Last year on Thursday, December 12, in the midst of final exams, a number of us student brothers took a Study Break Pilgrimage to visit the Chapel of Our Lady of Guadalupe across the street at the Basilica of the National Shrine of the Immaculate Conception. On that clear and chilly afternoon, we prayed the rosary and sang the Salve Regina, resting a bit before returning to study some more.
Albino Luciani – who was to become Pope John Paul I – notes in a 1977 letter that Marian shrines are living centers of piety and part of the geography of our lives as Catholics, with literally thousands of them all around the world. The four major international Marian shrines draw especially large crowds of pilgrims: Lourdes, Fatima, Aparecida (Brazil), and Guadalupe, whose feast we celebrate today. Some of the shrines are large, like Our Lady of Czestochowa in Poland, and others are small, like the statues and paintings in our parish churches.
Luciani regularly visited the Shrine of Pietralba in Northern Italy, and as Patriarch of Venice, he joined in annual pilgrimages to different Marian shrines around Italy and Europe, including Lourdes and Fatima. Quoting St. Thomas Aquinas and Pope St. John XXIII, Luciani notes that the Marian visions do not consist in any revelation of new doctrine, but provide guidance for living our lives. The message of Mary is always one of prayer and penance, which lead to conversion of heart, bringing us closer to Christ.
Luciani reminds us that all of these Marian Shrines help us to pray. As little sanctuaries, we can rest the burdens and cares of our souls there, if even just for a few minutes. Shrines, he writes, are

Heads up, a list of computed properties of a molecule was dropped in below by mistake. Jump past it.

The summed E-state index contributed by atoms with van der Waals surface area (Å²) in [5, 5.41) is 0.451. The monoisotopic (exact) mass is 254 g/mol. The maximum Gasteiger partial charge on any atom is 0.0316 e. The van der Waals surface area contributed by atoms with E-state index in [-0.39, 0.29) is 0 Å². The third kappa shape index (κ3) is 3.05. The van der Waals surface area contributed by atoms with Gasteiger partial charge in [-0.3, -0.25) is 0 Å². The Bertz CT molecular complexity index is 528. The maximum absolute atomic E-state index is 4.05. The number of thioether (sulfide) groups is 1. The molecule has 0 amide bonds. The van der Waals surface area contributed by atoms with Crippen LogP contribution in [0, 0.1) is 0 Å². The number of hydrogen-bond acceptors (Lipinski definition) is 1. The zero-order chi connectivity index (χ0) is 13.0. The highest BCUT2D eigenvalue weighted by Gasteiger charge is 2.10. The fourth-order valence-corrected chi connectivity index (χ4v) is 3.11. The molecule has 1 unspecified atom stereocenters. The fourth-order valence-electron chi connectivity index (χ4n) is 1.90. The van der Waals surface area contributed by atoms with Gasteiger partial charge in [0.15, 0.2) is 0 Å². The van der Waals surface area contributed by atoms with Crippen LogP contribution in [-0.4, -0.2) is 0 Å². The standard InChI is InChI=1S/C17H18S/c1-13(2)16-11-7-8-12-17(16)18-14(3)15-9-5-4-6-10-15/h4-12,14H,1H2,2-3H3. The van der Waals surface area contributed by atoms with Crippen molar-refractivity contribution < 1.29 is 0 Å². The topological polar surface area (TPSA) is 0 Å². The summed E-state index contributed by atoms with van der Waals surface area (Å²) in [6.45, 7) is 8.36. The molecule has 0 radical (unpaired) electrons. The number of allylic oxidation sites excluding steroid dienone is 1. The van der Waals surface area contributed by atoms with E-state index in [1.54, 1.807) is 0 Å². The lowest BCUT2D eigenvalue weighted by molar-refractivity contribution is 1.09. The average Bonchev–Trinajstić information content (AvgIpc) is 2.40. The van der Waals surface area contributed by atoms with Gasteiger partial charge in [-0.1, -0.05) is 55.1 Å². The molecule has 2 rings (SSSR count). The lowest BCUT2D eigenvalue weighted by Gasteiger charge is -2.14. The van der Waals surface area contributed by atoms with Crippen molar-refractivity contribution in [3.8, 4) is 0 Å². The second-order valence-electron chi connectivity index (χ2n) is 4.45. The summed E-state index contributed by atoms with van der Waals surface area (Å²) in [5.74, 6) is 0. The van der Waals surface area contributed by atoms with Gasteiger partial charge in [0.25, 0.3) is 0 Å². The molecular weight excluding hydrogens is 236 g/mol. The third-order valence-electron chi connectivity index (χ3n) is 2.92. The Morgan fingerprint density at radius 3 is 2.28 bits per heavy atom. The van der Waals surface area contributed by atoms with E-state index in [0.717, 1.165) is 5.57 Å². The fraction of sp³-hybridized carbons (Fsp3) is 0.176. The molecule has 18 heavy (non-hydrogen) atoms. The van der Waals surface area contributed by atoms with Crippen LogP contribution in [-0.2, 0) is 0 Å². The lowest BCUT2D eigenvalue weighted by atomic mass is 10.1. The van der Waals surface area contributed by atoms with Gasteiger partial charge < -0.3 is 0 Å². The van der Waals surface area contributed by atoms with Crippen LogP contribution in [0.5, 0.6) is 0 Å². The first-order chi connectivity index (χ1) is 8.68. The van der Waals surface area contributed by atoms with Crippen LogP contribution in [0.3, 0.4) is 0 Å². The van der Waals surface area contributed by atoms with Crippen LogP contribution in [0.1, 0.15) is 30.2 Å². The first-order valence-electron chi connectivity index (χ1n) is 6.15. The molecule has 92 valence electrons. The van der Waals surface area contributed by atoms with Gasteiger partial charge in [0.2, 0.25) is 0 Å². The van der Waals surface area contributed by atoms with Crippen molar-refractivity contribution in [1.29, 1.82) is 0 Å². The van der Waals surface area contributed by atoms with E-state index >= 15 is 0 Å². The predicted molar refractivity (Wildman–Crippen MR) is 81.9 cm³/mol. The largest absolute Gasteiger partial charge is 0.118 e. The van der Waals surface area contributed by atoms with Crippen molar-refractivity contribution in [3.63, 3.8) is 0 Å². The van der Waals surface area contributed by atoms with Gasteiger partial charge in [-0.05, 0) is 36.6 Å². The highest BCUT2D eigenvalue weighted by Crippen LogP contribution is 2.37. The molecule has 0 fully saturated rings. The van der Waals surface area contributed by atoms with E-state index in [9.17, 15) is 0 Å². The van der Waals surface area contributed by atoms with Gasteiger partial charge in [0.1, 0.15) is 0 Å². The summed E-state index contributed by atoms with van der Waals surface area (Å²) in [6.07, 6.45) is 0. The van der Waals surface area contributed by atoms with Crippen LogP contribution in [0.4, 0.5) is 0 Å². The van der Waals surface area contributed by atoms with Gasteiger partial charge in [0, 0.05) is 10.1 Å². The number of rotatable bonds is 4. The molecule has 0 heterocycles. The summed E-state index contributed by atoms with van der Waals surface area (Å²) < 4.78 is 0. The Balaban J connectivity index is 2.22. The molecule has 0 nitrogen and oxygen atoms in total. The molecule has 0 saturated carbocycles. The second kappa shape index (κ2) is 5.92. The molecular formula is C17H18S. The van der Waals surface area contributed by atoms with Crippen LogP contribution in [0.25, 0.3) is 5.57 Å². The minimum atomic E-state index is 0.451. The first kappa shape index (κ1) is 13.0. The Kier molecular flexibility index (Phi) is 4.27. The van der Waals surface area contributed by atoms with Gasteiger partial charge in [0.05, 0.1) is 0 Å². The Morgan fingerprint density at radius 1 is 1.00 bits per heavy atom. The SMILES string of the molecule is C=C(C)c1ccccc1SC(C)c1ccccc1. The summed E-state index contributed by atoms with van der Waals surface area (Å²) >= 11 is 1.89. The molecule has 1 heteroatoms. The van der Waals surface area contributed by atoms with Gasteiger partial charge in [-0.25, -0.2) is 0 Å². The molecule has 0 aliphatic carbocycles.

calling [us] to eternity, waiting for us. Rising usually out of town, we reach them with a journey, and abandon for a short while the house and the daily affairs, arriving at them as on a spiritual island, a piece of [our] anticipated future life.
Marian pilgrimages, therefore, are not about visions or dramatic supernatural appearances. We may travel to the places of visions, but we do not come to Mary for the sensory experiences. We come to find Christ, and Mary always points the way to her Son. In the Gospels we see that Mary keeps and ponders all the words and actions of Jesus in her heart, even those she does not yet understand (Luke 2), and teaches us to do whatever Christ tells us (John 2). Because of Mary’s example, all the Marian shrines remind us of the call to prayer and penance. For this reason, Luciani concludes in his letter that Marian Shrines “are most useful and do great good.”
Let us take some time this day to go visit Our Mother, journeying a little, so that resting our burdens even if just for a few minutes, we may remember our heavenly homeland and pray for the strength and conversion necessary to reach that final goal.
Nuestra Señora de Guadalupe, ruega por nosotros.
Image: Our Lady of Guadalupe Chapel, National Shrine of the Immaculate Conception (Washington, D.C.)